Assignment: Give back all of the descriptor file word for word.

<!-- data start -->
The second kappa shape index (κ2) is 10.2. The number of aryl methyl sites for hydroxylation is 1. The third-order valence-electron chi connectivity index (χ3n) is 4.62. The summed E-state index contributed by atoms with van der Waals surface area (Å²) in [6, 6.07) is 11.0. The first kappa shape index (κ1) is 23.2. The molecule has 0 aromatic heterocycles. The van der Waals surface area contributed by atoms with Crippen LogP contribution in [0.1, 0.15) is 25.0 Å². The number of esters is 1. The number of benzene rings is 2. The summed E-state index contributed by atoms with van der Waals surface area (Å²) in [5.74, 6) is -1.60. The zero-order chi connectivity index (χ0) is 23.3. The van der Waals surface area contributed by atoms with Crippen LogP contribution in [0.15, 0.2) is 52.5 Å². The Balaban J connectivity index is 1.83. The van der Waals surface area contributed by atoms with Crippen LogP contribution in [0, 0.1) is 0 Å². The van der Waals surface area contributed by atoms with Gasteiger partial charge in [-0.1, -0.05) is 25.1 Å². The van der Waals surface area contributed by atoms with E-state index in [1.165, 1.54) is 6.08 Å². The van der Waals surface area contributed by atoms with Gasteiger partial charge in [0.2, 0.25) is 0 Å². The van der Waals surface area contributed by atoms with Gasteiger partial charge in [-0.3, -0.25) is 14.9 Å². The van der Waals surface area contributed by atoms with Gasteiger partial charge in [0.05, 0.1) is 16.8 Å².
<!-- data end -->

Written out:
The second kappa shape index (κ2) is 10.2. The number of aryl methyl sites for hydroxylation is 1. The third-order valence-electron chi connectivity index (χ3n) is 4.62. The summed E-state index contributed by atoms with van der Waals surface area (Å²) in [6, 6.07) is 11.0. The first kappa shape index (κ1) is 23.2. The molecule has 0 aromatic heterocycles. The van der Waals surface area contributed by atoms with Crippen LogP contribution in [0.1, 0.15) is 25.0 Å². The number of esters is 1. The number of benzene rings is 2. The summed E-state index contributed by atoms with van der Waals surface area (Å²) in [5.74, 6) is -1.60. The zero-order chi connectivity index (χ0) is 23.3. The van der Waals surface area contributed by atoms with Crippen LogP contribution in [0.15, 0.2) is 52.5 Å². The Balaban J connectivity index is 1.83. The van der Waals surface area contributed by atoms with Crippen LogP contribution in [0, 0.1) is 0 Å². The van der Waals surface area contributed by atoms with Gasteiger partial charge in [-0.1, -0.05) is 25.1 Å². The van der Waals surface area contributed by atoms with E-state index in [1.165, 1.54) is 6.08 Å². The van der Waals surface area contributed by atoms with Gasteiger partial charge in [0.2, 0.25) is 0 Å². The van der Waals surface area contributed by atoms with Gasteiger partial charge in [-0.3, -0.25) is 14.9 Å². The van der Waals surface area contributed by atoms with Gasteiger partial charge in [0.05, 0.1) is 16.8 Å².